"What if it is, as this book suggests, a prayer from the heart of Judaism on the lips of Christianity for the conscience of the world? What if it is, as this book suggests, a radical manifesto and a hymn of hope for all humanity in language addressed to all the earth?".

Well, maybe the will whet your appetite, you might want to read the book for yourself, or just be sure to be present when he's here (Oct 9/10th, 2011). I'll also mention that because he's here, we get all of his books at a 40% discount.

One of the reasons that the Lord's Prayer is so beloved, and used by Christians of all stripes (as Dom mentions) is that it's short and to the point. Jesus really knows how to cut to the quick, and just prior to Lord's Prayer here in Matthew's Gospel, he says: "When you are praying, do not heap up empty phrases as the Gentiles do, for they think that they will be heard because of their many words".

Well now :). I gave a prayer at the Oregon Senate a few weeks ago (you can find it on YouTube) -- I went back and checked and counted: 370 words. That's because they limited me to 2 minutes, otherwise it probably would have been longer. I told them they needed a lot more prayer than I can do in 2 minutes :). The Lord's Prayer has 56 words, in comparison.

I suspect that our prayers here this morning have many more words than that. We all do it, we tend to be wordy -- we think a lot of words are more apt to be heard. The Gettysburg Address, by comparison, has 268 words. The Declaration of Independence has 1,322 words. The government regulation for the growing and selling of cabbage has 26,911 words. By comparison, typically my sermons have around 2,000 - 2,200 words. So I'm somewhere in-between the Declaration of Independence and coleslaw :).

Though there are only 56 words in the Lord's Prayer (and by the way, in Aramaic it would have been much shorter), I want to devote the next 2,000 or so words to just 5 of those 56 words: "Our Father", and "Thy Kingdom Come".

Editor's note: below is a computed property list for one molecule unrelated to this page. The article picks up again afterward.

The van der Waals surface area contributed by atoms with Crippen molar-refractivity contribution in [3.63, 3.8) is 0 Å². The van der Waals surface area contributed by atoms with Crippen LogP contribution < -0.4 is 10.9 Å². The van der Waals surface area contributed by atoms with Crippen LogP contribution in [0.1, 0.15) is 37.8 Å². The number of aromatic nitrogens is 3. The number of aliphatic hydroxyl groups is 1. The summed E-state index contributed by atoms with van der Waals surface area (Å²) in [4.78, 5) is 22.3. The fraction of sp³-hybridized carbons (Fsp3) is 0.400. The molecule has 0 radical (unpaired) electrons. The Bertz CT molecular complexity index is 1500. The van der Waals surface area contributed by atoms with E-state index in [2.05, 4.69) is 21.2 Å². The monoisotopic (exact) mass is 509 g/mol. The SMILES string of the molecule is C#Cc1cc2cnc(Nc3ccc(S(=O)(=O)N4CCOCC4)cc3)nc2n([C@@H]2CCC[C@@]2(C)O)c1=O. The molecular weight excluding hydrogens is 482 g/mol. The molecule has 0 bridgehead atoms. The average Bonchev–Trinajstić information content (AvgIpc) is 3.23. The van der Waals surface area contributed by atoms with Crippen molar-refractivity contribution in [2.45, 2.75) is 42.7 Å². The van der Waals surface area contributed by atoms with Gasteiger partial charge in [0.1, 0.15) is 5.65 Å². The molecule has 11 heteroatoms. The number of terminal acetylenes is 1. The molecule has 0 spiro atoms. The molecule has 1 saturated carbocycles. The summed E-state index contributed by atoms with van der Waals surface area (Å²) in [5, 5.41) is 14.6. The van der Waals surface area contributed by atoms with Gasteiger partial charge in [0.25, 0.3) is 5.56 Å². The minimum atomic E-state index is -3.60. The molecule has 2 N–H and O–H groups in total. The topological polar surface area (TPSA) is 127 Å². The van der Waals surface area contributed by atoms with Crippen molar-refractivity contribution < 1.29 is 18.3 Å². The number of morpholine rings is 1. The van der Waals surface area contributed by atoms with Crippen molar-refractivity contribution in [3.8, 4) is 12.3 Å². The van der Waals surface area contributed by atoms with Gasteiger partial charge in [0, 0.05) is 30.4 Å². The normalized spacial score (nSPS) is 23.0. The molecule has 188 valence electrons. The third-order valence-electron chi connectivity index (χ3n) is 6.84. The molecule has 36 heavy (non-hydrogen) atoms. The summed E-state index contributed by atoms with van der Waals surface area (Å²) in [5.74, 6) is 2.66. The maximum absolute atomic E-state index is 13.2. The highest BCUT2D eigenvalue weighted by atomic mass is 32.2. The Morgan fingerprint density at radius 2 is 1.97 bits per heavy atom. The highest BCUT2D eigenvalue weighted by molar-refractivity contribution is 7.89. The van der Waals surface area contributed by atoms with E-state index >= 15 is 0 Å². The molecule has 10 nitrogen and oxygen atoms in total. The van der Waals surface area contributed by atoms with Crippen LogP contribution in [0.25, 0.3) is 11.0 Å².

I believe the heart of Jesus' prayer, as well as his message, is found in those 5 words. And besides, I couldn't cover the other 51 words in less than 10,000 words, so be thankful that I'm going to stick with 5.

It's significant, I think, that Jesus begins this prayer by saying "our" father. How often do we make faith and religion a private affair? It's between me & God. But Jesus never does that. For Jesus, faith is a witness of the community of God's people, not just individuals. To pray "our" father" unites us with all those other people who pray the Lord's Prayer. And that encompasses just about all of Christianity.

It unites us with all other people who pray to God. And right there we've already broken down barriers of race and creed and sex and gender and age and sexual orientations and social status and all the rest.

Many of you received the prayer request of Kyoko this week that went out on our prayer chain by E-mail. Kyoko is one of our members who usually attends the first service, and of course she comes from Japan. You can imagine that right now her heart is heavy. But she has received lots of good news from relatives and friends that she knows in Japan, very fortunate that of all have survived. She sent out this request to ask us to pray the Lord's Prayer each day, very slowly and deliberately, meditatively, and to call to mind and hold those people in Japan in our thoughts as we do so. I don't know about you, if you did that, but I found that to be a very powerful experience. One that creates unity and empathy and compassion. It reminded me as I did so that we are connected by something that is so much greater than and tsunami that even affected the Oregon coast. And is so much deeper than the ocean.

We truly are in this journey of life together, praying "Our Father" reminds us of how connected we are at the most fundamental level.